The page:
After serving four years active duty in the Army and two years in the National Guard, Warren earned his associate degree in nursing in 1990. “My mom was a nursing assistant her entire career, so I was drawn to it,” says Warren. “I took a health sciences class, and a couple of professors told me I had a knack for it.” In 2006, Warren earned his BSN, but he always had his sights set on an MSN.
In 2008, Warren decided it was time to earn his master’s degree. “It was a personal goal to get a master’s, but I also knew it was a way to expand future opportunities and gain new knowledge,” says Warren. “I wanted to advance my career beyond bedside nursing.”
As a busy father of two and a manager of several departments, Warren had a specific list of needs as he researched the right university. He needed an affordable, flexible online format and a program that offered the types of courses he wanted—specifically an informatics nursing degree, which blended his health care background and previous IT knowledge.
“Five minutes after I submitted my information to American Sentinel, I got a call from the VP of military programs, Paul Capicik. He told me about military education benefits and support for veterans, and it was pretty clear—American Sentinel met all of my criteria.”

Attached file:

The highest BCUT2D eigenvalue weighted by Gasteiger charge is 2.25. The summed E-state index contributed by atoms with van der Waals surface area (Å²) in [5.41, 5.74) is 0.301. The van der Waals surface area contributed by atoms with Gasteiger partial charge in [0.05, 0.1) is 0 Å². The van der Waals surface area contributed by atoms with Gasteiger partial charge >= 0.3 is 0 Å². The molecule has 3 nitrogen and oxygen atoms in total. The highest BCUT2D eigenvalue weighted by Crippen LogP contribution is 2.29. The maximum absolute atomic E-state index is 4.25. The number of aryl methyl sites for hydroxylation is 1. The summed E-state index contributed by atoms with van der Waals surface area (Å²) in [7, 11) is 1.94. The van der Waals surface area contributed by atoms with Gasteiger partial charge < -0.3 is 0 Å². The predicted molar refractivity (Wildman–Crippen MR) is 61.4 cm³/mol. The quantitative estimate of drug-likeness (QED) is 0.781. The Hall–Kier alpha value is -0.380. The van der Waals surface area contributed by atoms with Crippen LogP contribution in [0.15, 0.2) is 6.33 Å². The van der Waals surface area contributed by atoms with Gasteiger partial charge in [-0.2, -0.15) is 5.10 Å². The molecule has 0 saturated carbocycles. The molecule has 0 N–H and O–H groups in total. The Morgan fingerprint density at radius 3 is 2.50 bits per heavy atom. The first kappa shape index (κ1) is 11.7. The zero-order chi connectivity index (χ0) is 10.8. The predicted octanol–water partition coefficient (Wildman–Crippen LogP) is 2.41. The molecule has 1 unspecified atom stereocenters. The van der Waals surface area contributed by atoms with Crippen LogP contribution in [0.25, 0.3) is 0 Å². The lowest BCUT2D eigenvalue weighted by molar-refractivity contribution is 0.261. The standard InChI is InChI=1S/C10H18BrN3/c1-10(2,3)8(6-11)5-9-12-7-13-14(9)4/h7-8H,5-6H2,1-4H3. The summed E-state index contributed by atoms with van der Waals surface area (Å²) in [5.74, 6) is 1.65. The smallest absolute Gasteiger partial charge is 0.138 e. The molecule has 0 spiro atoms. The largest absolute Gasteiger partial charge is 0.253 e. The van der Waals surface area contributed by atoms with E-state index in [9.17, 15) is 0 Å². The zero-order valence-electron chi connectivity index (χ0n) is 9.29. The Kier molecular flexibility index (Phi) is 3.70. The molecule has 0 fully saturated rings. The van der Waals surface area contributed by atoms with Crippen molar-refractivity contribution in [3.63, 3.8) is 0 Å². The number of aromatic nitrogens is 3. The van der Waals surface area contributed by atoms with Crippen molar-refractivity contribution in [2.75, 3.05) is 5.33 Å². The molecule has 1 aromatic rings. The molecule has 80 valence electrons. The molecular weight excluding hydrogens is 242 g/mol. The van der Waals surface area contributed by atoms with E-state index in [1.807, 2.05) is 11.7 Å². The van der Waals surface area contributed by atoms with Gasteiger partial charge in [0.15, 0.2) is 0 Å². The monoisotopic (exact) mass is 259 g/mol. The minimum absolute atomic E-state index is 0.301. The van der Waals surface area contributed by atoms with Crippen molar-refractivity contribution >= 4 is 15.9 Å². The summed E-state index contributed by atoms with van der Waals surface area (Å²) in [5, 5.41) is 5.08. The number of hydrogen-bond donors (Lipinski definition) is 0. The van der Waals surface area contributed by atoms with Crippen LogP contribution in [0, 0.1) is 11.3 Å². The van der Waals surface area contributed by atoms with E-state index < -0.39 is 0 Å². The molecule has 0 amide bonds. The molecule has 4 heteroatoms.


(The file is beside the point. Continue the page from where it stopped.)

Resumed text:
Managing an Overflowing Plate
Warren admits it was a challenge juggling school and his life responsibilities. His kids were six- and eight-years-old when he started the program. Plus, he lives an hour from work, where he is the manager of the clinical improvement department. On the weekends he is an emergency room nurse, something he continues to do because he’s “an ER junkie” who enjoys continuing to have patient contact. And on top of it all, Warren continued to manage his lawn-mowing business on the weekends.
“If I can do it, anybody can do it,” laughs Warren. “If you are dedicated and strong, the support from American Sentinel is there. Staying connected with other students helped a lot, too. I made some good online friends.”
Navigating a Bright Future
“My department’s job is to improve our processes so we can improve the quality, efficiency and affordability of our health care,” says Warren. “Informatics is a big part of what I do, so those courses helped me a lot. I think I’ve become a more well-rounded leader. And I definitely chose the right program for me and my area of health care.”
Whether he eventually moves into a more informatics-focused role or takes on additional IT responsibilities, one thing is certain: Warren feels prepared to succeed in the evolving health care industry. “Health care is changing a lot, and we have to run our organization like a business, whether we like it or not,” he says. “The tools I learned from American Sentinel will help me be more marketable as a nurse and a health care professional.”